Intellectualizing God

This huge parent figure, this creative force that binds the universe and the atoms together, this entity whom we call God who has beckoned mankind since the beginning - who is He? “Is He real or just a force without a personality? Why won’t He reveal Himself? Did He create us for His own amusement? How did this all come about?” Even many Christians today don't quite understand God and what He wants. “How important is it to keep the rules? What if I'm not good enough? Why don't I feel His presence when I pray? What am I doing wrong? Why won't He answer me?”

He can be a mystery, even to those who believe in Him.

The common thread for Christians and non-believers who intellectualize God is our desire to understand Him before trusting Him with our lives. Christians have degrees of trust which they give sparingly to God because of uncertainty while non-believers intellectualize whether to believe in God at all.

To question God is to also question who we are and why we are here, because to find God is to find the answer to life, and as Christians, we hope to better understand our relationship with Him.

There are thousands of books by philosophers, intellectuals, teachers, spiritualists and thinkers, learned and simple, believers and nonbelievers, who have presented the many faces of God, attempting to shed light on who this character is whom we call God. He has been analyzed and dissected and is still not understood. Believers understand God as their creator, provider, caretaker and Father. Some non-believers see God as a manmade construct that pacifies the weak-minded.

We’ve heard all the angles. “God is in all of us. God is dead. God is loving. God is a jealous rule keeper. God is only in our minds. God is whoever we want Him to be.” There is no end to the speculation about God. All the religions of the world have their versions of who God is and we have to remind ourselves that though they may call Him a different name, they are seeking the same person: the Creator who started it all.

Science fumbles trying to figure out the intelligent LIFE FORCE that somehow kick-started the earth with living organisms. Because of centuries of religious harassment and interference, they will not allow themselves to acknowledge this force/energy as “God”, but we know who they are looking for. And even though science concludes that life was created from a primordial soup from a perfect set of circumstances coming together: elements, amino acids, temperature, humidity, and environment, there is still that nagging undeniable question, "How can something so complex as life come out of nothing, by chance, and work out so perfectly?"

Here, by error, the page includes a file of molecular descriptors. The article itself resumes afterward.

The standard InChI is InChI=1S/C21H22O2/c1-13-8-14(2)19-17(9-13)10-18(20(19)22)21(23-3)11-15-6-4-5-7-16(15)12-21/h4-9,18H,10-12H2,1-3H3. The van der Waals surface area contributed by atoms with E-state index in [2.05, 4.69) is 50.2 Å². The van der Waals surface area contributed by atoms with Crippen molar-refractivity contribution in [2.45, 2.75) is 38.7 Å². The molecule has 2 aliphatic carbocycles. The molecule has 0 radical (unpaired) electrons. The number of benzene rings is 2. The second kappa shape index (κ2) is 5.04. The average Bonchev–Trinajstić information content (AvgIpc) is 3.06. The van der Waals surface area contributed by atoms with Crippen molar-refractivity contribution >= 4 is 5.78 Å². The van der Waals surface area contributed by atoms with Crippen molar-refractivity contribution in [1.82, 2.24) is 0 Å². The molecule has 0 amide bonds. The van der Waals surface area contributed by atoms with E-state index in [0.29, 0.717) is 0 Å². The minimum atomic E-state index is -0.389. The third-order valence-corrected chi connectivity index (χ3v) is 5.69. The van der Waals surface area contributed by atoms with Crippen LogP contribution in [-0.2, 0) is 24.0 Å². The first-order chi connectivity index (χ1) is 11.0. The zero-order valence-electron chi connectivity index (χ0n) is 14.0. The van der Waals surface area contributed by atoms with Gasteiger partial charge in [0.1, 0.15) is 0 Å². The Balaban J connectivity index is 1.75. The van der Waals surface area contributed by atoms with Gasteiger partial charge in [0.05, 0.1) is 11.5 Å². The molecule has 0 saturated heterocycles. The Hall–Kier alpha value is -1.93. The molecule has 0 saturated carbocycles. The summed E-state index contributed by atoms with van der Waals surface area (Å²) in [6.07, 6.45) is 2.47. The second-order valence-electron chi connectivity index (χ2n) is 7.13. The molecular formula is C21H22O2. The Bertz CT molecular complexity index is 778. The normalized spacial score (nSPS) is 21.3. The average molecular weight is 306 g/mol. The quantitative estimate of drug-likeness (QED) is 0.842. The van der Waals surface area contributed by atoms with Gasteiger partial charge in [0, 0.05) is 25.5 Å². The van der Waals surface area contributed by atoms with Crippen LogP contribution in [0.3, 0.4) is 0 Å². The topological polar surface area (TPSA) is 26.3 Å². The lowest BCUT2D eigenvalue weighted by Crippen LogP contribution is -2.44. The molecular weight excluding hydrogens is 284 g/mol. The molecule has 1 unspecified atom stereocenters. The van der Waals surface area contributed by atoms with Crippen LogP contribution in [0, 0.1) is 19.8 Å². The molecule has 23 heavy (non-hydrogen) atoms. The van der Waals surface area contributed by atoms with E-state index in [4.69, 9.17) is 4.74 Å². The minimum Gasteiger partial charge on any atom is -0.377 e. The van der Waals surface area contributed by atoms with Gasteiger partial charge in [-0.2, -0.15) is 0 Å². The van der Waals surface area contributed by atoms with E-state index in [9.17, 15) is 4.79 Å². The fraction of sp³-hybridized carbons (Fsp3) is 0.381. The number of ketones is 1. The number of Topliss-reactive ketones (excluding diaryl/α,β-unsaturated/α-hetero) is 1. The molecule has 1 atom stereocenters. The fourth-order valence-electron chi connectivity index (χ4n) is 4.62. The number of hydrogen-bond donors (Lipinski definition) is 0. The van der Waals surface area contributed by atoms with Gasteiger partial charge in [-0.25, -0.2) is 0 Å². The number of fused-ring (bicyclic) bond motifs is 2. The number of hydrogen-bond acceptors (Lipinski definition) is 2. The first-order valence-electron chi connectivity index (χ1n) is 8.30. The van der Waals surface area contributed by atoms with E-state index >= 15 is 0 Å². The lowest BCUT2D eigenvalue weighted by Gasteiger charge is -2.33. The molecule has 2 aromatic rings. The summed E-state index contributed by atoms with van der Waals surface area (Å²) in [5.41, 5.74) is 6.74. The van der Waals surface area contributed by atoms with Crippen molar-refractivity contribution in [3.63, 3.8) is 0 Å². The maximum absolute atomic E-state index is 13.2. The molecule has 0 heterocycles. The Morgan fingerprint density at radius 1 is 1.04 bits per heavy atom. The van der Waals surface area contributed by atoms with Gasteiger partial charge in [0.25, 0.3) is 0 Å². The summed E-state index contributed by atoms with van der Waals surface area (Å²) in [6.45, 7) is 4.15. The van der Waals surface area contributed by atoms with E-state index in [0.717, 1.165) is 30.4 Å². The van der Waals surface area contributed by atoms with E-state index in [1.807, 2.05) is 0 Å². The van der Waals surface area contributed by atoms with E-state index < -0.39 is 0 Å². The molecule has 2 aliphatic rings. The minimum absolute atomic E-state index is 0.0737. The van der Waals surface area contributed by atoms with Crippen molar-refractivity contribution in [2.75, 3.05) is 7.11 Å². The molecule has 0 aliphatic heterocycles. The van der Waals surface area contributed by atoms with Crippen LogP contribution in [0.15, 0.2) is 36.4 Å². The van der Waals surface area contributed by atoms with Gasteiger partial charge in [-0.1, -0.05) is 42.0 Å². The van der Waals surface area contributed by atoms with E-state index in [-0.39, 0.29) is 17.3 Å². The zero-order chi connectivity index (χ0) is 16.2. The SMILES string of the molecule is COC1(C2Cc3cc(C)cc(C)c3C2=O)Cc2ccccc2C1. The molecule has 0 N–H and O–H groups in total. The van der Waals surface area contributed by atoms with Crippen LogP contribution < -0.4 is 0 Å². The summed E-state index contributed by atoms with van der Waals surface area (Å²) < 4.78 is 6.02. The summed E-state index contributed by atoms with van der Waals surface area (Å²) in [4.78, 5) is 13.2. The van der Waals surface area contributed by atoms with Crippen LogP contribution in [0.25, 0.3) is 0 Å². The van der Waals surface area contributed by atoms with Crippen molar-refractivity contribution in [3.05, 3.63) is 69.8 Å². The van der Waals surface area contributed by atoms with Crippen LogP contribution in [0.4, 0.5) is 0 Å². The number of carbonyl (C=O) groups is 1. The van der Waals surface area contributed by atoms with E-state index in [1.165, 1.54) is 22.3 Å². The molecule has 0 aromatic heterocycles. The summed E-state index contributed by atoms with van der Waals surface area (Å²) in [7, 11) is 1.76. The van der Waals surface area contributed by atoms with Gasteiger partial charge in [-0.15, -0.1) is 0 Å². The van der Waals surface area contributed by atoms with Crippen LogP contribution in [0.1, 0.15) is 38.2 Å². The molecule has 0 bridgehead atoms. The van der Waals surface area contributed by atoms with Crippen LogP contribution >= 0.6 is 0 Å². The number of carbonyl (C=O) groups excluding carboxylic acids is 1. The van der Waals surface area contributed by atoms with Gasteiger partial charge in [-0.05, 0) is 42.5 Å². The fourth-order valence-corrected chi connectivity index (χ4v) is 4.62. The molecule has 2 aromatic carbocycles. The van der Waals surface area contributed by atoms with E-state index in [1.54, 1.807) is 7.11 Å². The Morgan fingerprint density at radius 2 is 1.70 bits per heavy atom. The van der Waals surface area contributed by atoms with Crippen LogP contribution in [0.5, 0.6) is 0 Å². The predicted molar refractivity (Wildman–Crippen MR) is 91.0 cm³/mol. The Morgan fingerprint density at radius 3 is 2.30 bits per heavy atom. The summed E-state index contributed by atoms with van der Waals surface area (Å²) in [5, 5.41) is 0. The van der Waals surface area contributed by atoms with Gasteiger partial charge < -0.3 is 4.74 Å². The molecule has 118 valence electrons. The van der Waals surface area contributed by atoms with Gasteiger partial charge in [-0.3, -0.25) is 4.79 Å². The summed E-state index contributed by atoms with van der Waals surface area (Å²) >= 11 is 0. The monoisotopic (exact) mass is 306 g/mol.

Through mere observation it is obvious that there is ONE MIND that unifies and weaves together the design of the universe and all it contains, and for many, there is no denying that the force might indeed be God, but the unbelieving mind rejects that idea because to agree is to acknowledge that God exists. And to acknowledge the existence of God means one would have to find the correct path to follow Him. So the conversation starts all over.

There are Christians who say they have a personal relationship with God, yet those same Christians are unsure of the personality of God. Some see life around them and can’t understand the reasoning of how He can allow suffering, injustice, death and loss or why He will not answer simple prayers for the good. They understand Him one day, but the next day are mystified. Yes, even Christians intellectualize about God, trying to figure out how to more effectively reach Him, even though we have all learned that God cannot be reached by finding the right formula or sequence of buttons to push, because God is not a gumball machine but a living, thinking, discerning entity.

Many of us barely understand real people in our lives, let alone figuring out God. We want to know how He thinks so we can better please Him, but we fear that He may not think like we do. We fear that He may not understand us at all.